You cannot pretend to read a book. Your eyes will give you away. So will your breathing. A person entranced by a book simply forgets to breathe. The house can catch alight and a reader deep in a book will not look up until the wallpaper is in flames.
After the trouble starts and the soldiers arrive on Matilda’s tropical island, only one white person stays behind. Mr Watts wears a red nose and pulls his wife around on a trolley. The kids call him Pop Eye. But there is no one else to teach them their lessons. Mr Watts begins to read aloud to the class from his battered copy of Great Expectations, a book by his friend Mr Dickens.
Soon Dickens' hero Pip starts to come alive for Matilda. She writes his name in the sand and decorates it with shells. Pip becomes as real to her as her own mother, and the greatest friendship of her life has begun.
But Matilda is not the only one who believes in Pip. And, on an island at war, the power of the imagination can be a dangerously provocative thing.
Lloyd Jones has created a moving fable about the capacity for stories to transform the world.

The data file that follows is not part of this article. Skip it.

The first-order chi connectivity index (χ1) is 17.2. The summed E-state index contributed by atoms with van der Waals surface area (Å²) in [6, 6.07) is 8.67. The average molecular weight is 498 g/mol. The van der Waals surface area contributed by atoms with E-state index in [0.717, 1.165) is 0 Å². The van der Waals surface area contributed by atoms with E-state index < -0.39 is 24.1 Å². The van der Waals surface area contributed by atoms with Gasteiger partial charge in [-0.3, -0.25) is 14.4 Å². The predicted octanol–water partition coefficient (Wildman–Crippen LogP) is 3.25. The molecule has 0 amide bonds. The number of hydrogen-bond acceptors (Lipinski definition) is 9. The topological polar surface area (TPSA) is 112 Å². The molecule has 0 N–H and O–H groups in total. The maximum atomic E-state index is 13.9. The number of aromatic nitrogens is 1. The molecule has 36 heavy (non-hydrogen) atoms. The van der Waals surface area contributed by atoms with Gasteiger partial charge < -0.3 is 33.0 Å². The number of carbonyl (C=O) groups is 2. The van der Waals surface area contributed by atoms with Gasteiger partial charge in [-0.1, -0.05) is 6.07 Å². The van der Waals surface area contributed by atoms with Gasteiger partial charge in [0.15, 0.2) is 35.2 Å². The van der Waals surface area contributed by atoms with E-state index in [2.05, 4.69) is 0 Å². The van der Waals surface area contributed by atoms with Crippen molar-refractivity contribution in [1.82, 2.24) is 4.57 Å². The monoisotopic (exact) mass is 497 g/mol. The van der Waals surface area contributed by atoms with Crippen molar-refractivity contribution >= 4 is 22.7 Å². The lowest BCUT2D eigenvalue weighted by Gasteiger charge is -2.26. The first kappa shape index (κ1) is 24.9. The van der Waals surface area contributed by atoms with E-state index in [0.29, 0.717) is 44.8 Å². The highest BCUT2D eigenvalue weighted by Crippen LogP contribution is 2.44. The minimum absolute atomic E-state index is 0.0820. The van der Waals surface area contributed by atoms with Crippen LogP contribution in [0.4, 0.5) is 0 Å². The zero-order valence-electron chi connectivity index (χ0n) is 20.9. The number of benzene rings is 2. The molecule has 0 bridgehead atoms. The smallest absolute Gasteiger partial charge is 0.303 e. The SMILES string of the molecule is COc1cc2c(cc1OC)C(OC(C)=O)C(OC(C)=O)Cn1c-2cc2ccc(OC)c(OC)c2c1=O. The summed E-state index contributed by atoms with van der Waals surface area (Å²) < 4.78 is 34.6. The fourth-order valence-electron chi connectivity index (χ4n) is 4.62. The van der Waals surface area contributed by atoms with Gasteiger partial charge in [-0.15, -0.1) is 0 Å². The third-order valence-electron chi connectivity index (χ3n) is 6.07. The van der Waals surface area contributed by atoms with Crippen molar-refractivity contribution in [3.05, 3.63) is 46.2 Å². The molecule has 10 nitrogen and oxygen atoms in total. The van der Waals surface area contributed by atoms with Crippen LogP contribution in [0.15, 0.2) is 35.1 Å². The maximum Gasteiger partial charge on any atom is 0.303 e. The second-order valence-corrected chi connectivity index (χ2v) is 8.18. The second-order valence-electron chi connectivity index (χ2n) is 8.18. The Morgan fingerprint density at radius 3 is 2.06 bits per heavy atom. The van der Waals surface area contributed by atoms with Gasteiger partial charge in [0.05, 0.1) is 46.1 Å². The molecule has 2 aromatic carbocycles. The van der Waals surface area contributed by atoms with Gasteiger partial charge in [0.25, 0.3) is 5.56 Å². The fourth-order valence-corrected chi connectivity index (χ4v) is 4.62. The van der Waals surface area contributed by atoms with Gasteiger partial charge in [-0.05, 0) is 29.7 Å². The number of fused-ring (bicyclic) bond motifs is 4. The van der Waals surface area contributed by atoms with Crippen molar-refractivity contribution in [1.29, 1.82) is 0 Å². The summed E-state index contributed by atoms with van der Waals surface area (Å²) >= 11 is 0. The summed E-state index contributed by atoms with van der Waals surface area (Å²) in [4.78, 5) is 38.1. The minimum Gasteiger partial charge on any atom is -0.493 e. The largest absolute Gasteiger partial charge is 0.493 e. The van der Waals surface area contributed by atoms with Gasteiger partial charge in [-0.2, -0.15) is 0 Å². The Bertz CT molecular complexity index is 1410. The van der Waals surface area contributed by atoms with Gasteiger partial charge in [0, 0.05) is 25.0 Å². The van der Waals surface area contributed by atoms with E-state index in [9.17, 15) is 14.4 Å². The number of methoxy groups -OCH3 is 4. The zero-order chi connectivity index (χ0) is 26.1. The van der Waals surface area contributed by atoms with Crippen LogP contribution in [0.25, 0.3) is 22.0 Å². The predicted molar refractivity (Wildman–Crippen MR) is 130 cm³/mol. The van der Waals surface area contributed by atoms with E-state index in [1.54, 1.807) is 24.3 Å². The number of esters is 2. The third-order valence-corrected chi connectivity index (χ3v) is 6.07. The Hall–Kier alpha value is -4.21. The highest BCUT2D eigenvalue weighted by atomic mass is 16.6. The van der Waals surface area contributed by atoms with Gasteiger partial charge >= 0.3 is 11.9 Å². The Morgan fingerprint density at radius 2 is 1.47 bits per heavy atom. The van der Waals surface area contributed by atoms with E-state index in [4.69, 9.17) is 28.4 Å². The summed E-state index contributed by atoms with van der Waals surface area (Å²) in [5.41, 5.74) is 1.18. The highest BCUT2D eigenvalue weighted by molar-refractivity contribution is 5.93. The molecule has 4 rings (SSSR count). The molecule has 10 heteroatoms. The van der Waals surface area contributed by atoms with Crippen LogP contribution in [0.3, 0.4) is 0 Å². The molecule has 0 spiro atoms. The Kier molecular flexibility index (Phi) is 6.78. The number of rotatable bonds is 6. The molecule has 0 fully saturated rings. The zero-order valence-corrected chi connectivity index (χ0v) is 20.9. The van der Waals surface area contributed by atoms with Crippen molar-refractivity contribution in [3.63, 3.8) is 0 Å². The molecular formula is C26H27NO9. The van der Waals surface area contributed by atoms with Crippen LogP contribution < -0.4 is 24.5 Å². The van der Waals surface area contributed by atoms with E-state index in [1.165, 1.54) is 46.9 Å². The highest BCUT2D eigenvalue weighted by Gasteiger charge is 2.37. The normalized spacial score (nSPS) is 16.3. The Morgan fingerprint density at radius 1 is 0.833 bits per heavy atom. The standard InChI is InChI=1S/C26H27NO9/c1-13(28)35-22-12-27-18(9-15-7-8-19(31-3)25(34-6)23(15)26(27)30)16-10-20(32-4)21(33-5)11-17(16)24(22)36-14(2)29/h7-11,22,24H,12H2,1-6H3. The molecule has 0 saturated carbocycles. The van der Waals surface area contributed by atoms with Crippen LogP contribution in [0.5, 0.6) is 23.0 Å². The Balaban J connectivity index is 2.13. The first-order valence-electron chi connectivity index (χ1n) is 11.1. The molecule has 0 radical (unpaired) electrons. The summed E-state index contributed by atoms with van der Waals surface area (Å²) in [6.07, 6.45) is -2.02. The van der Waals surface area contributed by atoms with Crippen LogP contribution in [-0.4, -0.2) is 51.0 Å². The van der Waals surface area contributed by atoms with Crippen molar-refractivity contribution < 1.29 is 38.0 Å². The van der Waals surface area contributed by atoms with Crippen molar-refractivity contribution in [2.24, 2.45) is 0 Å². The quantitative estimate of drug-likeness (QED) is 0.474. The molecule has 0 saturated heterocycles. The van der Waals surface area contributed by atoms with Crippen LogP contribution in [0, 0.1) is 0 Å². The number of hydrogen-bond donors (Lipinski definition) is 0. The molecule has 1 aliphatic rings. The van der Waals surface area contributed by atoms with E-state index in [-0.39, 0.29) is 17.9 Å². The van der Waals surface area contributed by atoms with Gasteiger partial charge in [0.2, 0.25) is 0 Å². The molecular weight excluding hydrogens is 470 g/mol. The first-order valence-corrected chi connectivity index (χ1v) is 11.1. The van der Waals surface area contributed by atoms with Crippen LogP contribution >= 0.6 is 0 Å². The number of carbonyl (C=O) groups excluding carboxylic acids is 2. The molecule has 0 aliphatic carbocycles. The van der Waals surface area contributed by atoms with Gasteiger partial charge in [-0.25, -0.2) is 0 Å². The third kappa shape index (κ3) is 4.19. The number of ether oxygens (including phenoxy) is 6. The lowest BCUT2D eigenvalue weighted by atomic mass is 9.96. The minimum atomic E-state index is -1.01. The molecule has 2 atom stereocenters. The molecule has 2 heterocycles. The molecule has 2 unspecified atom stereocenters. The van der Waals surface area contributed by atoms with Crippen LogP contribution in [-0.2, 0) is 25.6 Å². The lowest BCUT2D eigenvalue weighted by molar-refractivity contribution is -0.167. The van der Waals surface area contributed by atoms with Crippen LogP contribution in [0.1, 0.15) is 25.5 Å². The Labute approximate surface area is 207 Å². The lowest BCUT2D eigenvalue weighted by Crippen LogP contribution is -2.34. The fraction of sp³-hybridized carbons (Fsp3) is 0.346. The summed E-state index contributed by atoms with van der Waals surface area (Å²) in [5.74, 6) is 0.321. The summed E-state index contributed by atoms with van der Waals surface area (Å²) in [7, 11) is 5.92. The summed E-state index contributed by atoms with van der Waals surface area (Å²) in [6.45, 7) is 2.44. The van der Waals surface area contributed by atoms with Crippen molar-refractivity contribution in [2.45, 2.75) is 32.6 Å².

‘Mister Pip is a rare, original and truly beautiful novel. It reminds us that every act of reading and telling is a transformation, and that stories, even painful ones, may carry possibilities of redemption.’Gail Jones
‘As compelling as a fairytale—beautiful, shocking and profound.’Helen Garner
‘Roll the drums. Flourish the trumpets. Release the pigeons. Yes, the fanfare accompanying Lloyd Jones’ new novel is well-deserved…It reads like the effortless soar and dip of a grand piece of music, thrilling singular voices, the darker, moving chorus, the blend of the light and shade, the thread of grief urgent in every beat and the occasional faint, lingering note of hope…Jones is matchless…Read this novel and Mr Watts, and perhaps Matilda, will migrate instantly into your heart.'Age
‘A poignant and impressive work which can take its place alongside the classic novels of adolescence.’Times Literary Supplement
‘Lloyd Jones brings to life the transformative power of fiction…This is a beautiful book, It is tender, multi-layered and redemptive’Sunday Times